Genshin Impact isn’t the only great game to come out of China recently. Han-Squirrel Studio, a Chinese-based developer, has delivered one of the best games I’ve played in recent memory. Sands of Salzaar is more than just the aRPG it may look like at first glance. It boasts deep features and gameplay mechanics that result in an experience that’s like a fusion of Diablo, Divinity Original Sin, and Dynasty Warriors wrapped up in an Eastern themed world of bandits, demons, heroes and villains. Confront bandits on the roads, siege strongholds and towns, explore caves and dungeons, and conduct huge battles that unfold before your eyes - Sands of Salzaar seems to have it all.
Sands of Salzaar may seem pretty straight forward at first - I certainly thought so when I was asked if I’d like to review it - but teeming below the surface was more depth than I was ready for. Sands starts off much like any RPG type game would: selecting your starting character and class. There are 12 different classes to choose from, from standard fighters to pure spell casters, all with their own unique abilities. The game informs you up front that you should choose the Spiritmaster for your first playthrough since it features a good balance of magic and brawn. During this process you’ll pick some spells, items and bonuses to bring into the world with you by spending Legacy points. The legacy system is just how it sounds, a system in place to allow subsequent playthroughs to have stronger starts to the game by having more points to spend on powerful abilities and items.
The legacy system allows you to spend legacy points on a variety of things before a new run.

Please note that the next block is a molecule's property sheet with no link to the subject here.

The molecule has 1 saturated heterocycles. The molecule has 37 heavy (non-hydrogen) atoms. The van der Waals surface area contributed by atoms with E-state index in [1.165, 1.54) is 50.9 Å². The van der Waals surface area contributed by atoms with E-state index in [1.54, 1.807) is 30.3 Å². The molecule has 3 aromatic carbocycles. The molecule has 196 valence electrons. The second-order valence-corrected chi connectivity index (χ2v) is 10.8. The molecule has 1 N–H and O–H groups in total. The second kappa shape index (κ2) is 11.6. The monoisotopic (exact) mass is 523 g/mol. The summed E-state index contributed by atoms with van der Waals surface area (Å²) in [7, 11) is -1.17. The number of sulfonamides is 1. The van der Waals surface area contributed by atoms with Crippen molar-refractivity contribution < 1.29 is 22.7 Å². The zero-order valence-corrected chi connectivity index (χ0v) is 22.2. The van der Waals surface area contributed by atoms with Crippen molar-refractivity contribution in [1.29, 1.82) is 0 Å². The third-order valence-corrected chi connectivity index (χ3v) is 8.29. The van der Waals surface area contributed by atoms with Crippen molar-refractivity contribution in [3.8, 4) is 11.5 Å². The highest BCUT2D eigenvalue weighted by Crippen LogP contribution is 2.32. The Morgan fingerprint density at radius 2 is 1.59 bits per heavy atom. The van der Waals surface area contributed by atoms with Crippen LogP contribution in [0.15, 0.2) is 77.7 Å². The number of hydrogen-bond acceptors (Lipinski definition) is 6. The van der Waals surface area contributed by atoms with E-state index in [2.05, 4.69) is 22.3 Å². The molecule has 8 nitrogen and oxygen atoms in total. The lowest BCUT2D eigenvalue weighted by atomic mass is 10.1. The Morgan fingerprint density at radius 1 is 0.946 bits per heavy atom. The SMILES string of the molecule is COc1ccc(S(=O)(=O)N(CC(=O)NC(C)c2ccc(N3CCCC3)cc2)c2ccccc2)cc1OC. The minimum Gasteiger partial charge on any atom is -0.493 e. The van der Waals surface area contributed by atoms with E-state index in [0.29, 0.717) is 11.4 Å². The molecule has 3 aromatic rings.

The world in Sands of Salzaar is as close as you can get to a full open world without actually being one. The various zones are absolutely humongous and interconnected, so while you will have some zoning to do it isn’t something that’s going to happen all that often. While you adventure in the world you’ll have opportunities to recruit troops to your cause when you go into battle. At first you’ll have a few minions, so to speak, that take the form of some wolves and villagers but before you know it you’ll be developing quite the collection of followers - from archers and footmen, to spellcasters, snakes and demons. Each type of companion has its own evolution tree that further specialize their abilities as they, and you, level up.
A progression tree for a Dakn Villagers as they level up from battle.
During your exploration of the zones you’ll find yourself in battle quite a few times. Bandits may try and swindle you from your cash and if you’re not having that you’ll find yourself fighting your way out. The combat is real time and action oriented, but takes place in a small instanced battlefield. You’ll bring your rag-tag band of warriors and the enemy will bring theirs in small to large scale battles that can have up to 200 units on the screen at the same time. In a way this part is similar to an RTS in that your troops and their troops are going to be fighting each other automatically while you weave through the battlefield with your various abilities to turn the fight in your favor. I found the combat to be challenging, engaging and fun with everything being amplified the bigger the battles became.
In Sands of Salzaar there is a main, branching questline to make your way through. It’s very story driven and the English translations are some of the best I’ve seen in a ported game. I didn’t come across anything that didn’t make sense at any point in my play through and the story of how the Ifrit came into the world translates well to a western audience. While you could attempt to focus solely on making your way through the questline, I found that exploring the zones and engaging in activities that game me levels was a must - the quests will quickly outpace your abilities, and don’t be surprised if you don’t succeed on your first playthrough - the legacy system is there for a reason - but subsequent playthroughs are far from boring thanks to the choice/consequence nature of the game.
While Sands of Salzaar isn’t a perfect game - the bane of so many in depth systems is a UI learning curve and sometimes poor introduction to mechanics - it’s clearly a labor of love and careful attention to the ‘fun’ factor of game mechanics. It never felt unbalanced to me. Challenging, yes, but not unfairly so to the point of frustration. The game is incredibly fun and engaging to play and has earned a spot of permanent installation on my gaming rig. We'll see how this continues to progress as Early Access moves forward.